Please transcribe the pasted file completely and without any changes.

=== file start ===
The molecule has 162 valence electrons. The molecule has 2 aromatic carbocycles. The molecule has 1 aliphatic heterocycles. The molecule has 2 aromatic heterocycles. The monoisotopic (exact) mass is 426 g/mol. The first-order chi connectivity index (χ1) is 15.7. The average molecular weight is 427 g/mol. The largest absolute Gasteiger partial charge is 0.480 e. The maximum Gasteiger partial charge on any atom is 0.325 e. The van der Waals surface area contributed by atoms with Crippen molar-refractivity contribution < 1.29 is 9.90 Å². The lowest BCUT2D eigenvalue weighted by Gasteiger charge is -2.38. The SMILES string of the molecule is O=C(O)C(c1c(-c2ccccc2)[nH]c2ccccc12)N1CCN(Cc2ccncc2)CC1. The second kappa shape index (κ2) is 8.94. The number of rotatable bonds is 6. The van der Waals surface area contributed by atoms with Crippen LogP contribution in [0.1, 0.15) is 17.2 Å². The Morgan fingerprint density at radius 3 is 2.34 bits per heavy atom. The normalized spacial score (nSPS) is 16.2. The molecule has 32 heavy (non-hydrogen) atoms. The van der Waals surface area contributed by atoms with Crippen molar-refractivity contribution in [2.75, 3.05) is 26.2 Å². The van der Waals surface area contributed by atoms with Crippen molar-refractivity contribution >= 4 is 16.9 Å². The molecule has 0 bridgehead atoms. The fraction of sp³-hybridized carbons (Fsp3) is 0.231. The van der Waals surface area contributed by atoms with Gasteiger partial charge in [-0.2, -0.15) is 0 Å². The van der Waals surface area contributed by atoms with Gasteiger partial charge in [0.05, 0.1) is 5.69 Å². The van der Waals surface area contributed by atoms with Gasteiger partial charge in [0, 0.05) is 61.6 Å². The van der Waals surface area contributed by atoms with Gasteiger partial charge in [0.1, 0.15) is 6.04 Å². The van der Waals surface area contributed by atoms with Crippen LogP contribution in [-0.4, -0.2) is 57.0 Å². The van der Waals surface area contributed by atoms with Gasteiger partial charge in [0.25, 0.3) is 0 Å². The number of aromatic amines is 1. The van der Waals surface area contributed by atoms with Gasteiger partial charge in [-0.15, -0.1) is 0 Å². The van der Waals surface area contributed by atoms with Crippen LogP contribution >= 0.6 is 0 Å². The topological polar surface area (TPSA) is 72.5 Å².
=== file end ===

The molecule has 162 valence electrons. The molecule has 2 aromatic carbocycles. The molecule has 1 aliphatic heterocycles. The molecule has 2 aromatic heterocycles. The monoisotopic (exact) mass is 426 g/mol. The first-order chi connectivity index (χ1) is 15.7. The average molecular weight is 427 g/mol. The largest absolute Gasteiger partial charge is 0.480 e. The maximum Gasteiger partial charge on any atom is 0.325 e. The van der Waals surface area contributed by atoms with Crippen molar-refractivity contribution < 1.29 is 9.90 Å². The lowest BCUT2D eigenvalue weighted by Gasteiger charge is -2.38. The SMILES string of the molecule is O=C(O)C(c1c(-c2ccccc2)[nH]c2ccccc12)N1CCN(Cc2ccncc2)CC1. The second kappa shape index (κ2) is 8.94. The number of rotatable bonds is 6. The van der Waals surface area contributed by atoms with Crippen LogP contribution in [0.1, 0.15) is 17.2 Å². The Morgan fingerprint density at radius 3 is 2.34 bits per heavy atom. The normalized spacial score (nSPS) is 16.2. The molecule has 32 heavy (non-hydrogen) atoms. The van der Waals surface area contributed by atoms with Crippen molar-refractivity contribution in [2.75, 3.05) is 26.2 Å². The van der Waals surface area contributed by atoms with Crippen molar-refractivity contribution >= 4 is 16.9 Å². The molecule has 0 bridgehead atoms. The fraction of sp³-hybridized carbons (Fsp3) is 0.231. The van der Waals surface area contributed by atoms with Gasteiger partial charge in [-0.2, -0.15) is 0 Å². The van der Waals surface area contributed by atoms with Gasteiger partial charge in [0.05, 0.1) is 5.69 Å². The van der Waals surface area contributed by atoms with Gasteiger partial charge in [0, 0.05) is 61.6 Å². The van der Waals surface area contributed by atoms with Gasteiger partial charge in [0.1, 0.15) is 6.04 Å². The van der Waals surface area contributed by atoms with Crippen LogP contribution in [-0.4, -0.2) is 57.0 Å². The van der Waals surface area contributed by atoms with Gasteiger partial charge in [0.25, 0.3) is 0 Å². The number of aromatic amines is 1. The van der Waals surface area contributed by atoms with Gasteiger partial charge in [-0.15, -0.1) is 0 Å². The van der Waals surface area contributed by atoms with Crippen LogP contribution >= 0.6 is 0 Å². The topological polar surface area (TPSA) is 72.5 Å².